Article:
Attention community bankers: Donald Mengedoth and Community First Bankshares are on an acquisition binge and they may be coming to your small town.
If you run a community bank with $45 million to $100 million of assets in a town of 10,000 people somewhere in the upper Midwest, you may be a prime target for Mr. Mengedoth's hungry acquisition machine.
The Fargo, N.D.-based super community organization already has announced three acquisitions this year - in Minnesota, Colorado, and North Dakota - and is scouting for prospects in Montana, Wisconsin, and Iowa.
"We will announce more acquisitions this year, you bet," the 49-year-old chief executive said in a telephone interview.
Community First is the creature that emerged from Mr. Mengedoth's risky 1987 leveraged buyout of $620 million in rural banking assets from his former employer, First Bank Systems. Since then, the bank has grown to $1.2 billion of assets through acquisitions of community banks.
In its annual report, the company counted as possible targets 3,000 community banks in a 10-state region stretching from Colorado to Wisconsin to Montana. Earlier this year the bank raised $20 million of equity on the stock market to fuel its takeover drive.
"We started out with the strong belief that community banking in small to medium-sized midwestern communities was excellent business." Mr. Mengedoth said.
"We had observed that these banks had unique relationships with their customers."
But many of the small communities where Community First has offices - and in the areas it is targeting - are actually experiencing little or no population growth. In order to grow, the bank needs to make acquisitions.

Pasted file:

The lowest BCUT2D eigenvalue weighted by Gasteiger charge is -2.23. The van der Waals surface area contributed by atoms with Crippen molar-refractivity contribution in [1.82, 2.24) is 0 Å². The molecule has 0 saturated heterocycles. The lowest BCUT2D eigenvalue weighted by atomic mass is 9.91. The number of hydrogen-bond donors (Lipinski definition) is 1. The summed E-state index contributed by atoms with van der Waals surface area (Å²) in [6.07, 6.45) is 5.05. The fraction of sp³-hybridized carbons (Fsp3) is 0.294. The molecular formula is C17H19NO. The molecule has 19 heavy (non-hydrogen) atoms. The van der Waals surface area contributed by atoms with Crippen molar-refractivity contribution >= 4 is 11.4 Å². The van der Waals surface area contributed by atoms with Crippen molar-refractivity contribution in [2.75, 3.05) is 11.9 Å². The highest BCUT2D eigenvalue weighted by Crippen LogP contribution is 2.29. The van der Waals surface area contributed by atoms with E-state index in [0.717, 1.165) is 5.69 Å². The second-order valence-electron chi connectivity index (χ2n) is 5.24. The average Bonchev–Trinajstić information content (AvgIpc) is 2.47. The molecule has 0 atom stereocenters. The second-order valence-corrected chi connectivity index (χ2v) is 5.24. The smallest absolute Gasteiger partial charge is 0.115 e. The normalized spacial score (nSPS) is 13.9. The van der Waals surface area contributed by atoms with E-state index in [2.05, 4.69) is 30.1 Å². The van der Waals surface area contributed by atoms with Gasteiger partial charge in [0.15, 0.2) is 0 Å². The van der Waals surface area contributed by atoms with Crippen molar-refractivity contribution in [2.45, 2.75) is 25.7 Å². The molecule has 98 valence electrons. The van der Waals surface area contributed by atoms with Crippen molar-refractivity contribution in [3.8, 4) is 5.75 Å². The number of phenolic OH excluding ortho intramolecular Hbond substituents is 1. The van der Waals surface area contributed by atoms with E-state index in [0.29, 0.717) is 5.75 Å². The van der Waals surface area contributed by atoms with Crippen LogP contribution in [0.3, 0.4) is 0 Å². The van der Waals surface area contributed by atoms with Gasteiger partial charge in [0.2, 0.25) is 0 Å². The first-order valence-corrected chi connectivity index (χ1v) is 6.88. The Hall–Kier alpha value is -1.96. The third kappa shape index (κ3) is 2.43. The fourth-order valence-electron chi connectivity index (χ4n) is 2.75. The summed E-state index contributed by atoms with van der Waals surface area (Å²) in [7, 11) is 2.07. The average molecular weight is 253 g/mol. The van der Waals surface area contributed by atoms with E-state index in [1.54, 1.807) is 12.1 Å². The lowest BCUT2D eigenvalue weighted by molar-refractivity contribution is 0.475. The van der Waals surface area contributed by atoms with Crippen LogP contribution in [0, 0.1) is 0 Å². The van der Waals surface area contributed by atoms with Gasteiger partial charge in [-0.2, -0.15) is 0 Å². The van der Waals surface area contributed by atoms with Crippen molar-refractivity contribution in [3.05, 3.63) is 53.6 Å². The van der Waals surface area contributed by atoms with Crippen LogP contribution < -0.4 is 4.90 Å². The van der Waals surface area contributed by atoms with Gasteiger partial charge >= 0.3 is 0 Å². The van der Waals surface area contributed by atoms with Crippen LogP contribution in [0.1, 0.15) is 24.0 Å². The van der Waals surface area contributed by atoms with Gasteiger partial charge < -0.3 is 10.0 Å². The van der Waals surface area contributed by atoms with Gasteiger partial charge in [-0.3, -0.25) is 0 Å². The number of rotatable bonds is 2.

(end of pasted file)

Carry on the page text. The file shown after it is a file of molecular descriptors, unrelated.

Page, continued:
"The markets they are in are not growing," said Steven R. Schroll, bank analyst at Piper Jaffray Inc.. Minneapolis, the investment bank which brought First Community's stock public.
"They are small, rural towns with static - if not shrinking - populations."
While the bank looks at dozens of deals, it goes ahead with less than 5% of them. Right now the bank is conducting due diligence on two institutions, which it declined to identify.
Shops for Bargains
Because the markets Community First targets are often too small for the larger Midwest acquirers like Banc One Corp. and Norwest Corp., Mr. Mengedoth is often able to pick up banks for only a 10% to 50% premium to book value.
Community First generally knocks out the back-office operations of acquired banks to cut down on costs, and introduces its own products and services - some of which might not have been available at the acquired bank.
But Mr. Mengedoth is adamant about keeping management in place. He says good management is one of the attributes he looks for in acquirees.
"On the coasts, customers are used to dealing with branches, but as you get out into the more rural communities the idea of local ownership and commitment to the community are integral functions," he said.
"Customers want to talk to the president in those communities when they come in to ask for a loan to send their kids to college."